Site and Patient Perspectives on Participating in an ALS Trial Designed to Reduce Burden

COURAGE-ALS was designed with features intended to reduce the burden of participating in a clinical trial for both patients with ALS and site personnel including remote visits. All participants were provided with a mobile device to complete the ALSAQ-40 and portable home spirometer to measure FVC at home. Additionally, during in-clinic visits fewer muscles were tested with hand-held dynamometry (HHD) compared to previous trials. Upon the discontinuation of the clinical trial, a survey was conducted of site personnel and, as embedded in the original trial design, qualitative interviews were held with a subset of trial participants to assess their experience. Survey responses were received from 141 site personnel in North America, Europe and Australia, including study coordinators, investigators, ALSFRS-R trained evaluators, HHD/grip evaluators, and FVC trained evaluators.

The survey results showed that site personnel viewed remote visits favorably when considering whether to participate as a site in COURAGE-ALS. Sites believed the remote visits favorably influenced a participant’s decision regarding the trial and the ability to convert an in-clinic visit to a remote visit resulted in patients being more willing or able to remain in the trial despite disease progression. Site personnel reported that 60% of their patients converted an in-clinic visit to a remote visit, citing reasons including disease progression, transportation limitations, caregiver availability, weather and COVID-19 restrictions. COURAGE-ALS was also deemed less time and labor intensive than a traditional clinic-based trial by 55% of site personnel. Patients with ALS responded positively to having labs collected at home, however, patients reported difficulty in conducting FVC remotely and challenges completing the ALSAQ-40 on the mobile device. There were more missed FVC assessments when conducted remotely than when done in-clinic, and approximately half of the time the ALSAQ-40 assessment was completed on paper rather than in the mobile app. Variability in technological skills and degree of weakness may have impacted use with the portable home spirometer and the mobile device. Despite certain limitations related to remote visits, implementing methods to reduce patient and site burden remains an important consideration in patient-centric clinical trial design.

COURAGE-ALS & COURAGE-ALS OLE: Trial Design

COURAGE-ALS was a Phase 3, multi-center, double-blind, randomized, placebo-controlled trial of reldesemtiv designed to enroll approximately 555 patients with ALS. Patients were randomized 2:1 to receive 300 mg of reldesemtiv or matching placebo dosed orally twice daily for 24 weeks, followed by a 24-week period in which all patients received 300 mg of reldesemtiv twice daily. Eligible patients were within the first two years of their first symptom of muscle weakness, had a vital capacity of ≥65% predicted, and a screening ALS Functional Rating Scale – Revised (ALSFRS-R) ≤44. Patients taking stable doses of edaravone and/or riluzole were permitted to enroll, and randomization was stratified accordingly. The primary efficacy endpoint was change from baseline to 24 weeks in ALSFRS-R. Secondary endpoints included combined assessment of ALSFRS-R total score, time to onset of respiratory insufficiency and survival time up to week 24 using a joint rank test; change from baseline to 24 weeks for vital capacity; ALSAQ-40; and bilateral handgrip strength. COURAGE-ALS was discontinued due to futility at the second planned interim analysis.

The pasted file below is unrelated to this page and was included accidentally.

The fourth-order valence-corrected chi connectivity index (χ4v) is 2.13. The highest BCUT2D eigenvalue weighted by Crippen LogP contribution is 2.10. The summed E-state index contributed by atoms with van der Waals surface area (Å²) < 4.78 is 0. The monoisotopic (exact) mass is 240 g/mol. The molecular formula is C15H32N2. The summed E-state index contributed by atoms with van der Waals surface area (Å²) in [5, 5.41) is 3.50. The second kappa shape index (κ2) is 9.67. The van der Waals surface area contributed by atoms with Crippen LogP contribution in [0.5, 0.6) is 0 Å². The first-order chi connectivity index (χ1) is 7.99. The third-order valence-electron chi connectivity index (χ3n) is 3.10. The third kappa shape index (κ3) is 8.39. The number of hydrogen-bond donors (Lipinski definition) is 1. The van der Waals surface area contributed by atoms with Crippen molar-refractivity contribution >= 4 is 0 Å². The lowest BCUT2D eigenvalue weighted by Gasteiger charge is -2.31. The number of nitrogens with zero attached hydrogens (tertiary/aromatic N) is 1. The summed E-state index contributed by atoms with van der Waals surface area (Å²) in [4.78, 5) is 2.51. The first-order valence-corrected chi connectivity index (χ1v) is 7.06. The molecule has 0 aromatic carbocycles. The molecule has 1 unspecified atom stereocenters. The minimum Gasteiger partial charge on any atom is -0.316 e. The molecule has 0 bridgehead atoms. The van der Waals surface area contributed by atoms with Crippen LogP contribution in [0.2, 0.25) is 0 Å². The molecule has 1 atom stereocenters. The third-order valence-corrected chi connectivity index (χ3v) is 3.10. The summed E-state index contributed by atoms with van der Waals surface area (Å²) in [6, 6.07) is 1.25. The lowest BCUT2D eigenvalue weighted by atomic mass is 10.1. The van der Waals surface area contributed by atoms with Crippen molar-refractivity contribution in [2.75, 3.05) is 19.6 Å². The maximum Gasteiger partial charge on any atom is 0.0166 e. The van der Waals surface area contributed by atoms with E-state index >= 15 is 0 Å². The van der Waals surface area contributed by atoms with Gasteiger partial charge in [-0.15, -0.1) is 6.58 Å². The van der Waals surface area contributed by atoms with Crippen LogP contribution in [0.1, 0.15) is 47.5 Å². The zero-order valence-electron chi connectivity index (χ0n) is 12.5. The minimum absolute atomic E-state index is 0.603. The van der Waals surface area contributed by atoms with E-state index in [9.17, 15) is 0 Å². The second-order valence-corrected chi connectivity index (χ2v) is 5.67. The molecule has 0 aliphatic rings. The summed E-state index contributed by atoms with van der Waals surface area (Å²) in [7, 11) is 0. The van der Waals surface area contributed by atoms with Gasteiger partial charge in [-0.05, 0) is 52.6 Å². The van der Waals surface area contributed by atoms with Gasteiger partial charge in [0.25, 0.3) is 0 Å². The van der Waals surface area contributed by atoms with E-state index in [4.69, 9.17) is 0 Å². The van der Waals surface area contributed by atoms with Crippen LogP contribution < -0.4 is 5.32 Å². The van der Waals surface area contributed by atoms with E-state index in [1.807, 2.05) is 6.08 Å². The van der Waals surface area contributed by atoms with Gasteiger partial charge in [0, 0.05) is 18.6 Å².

About Reldesemtiv

Skeletal muscle contractility is driven by the sarcomere, the fundamental unit of skeletal muscle contraction and a highly ordered cytoskeletal structure composed of several key proteins. Skeletal muscle myosin is the motor protein that converts chemical energy into mechanical force through its interaction with actin. A set of regulatory proteins, which includes tropomyosin and the troponin complex, make the actin-myosin interaction dependent on changes in intracellular calcium levels. Reldesemtiv is an investigational, selective, small molecule fast skeletal muscle troponin activator (FSTA) arising from Cytokinetics’ skeletal muscle contractility program. Reldesemtiv was designed to slow the rate of calcium release from the regulatory troponin complex of fast skeletal muscle fibers, which sensitizes the sarcomere to calcium, leading to an increase in skeletal muscle contractility.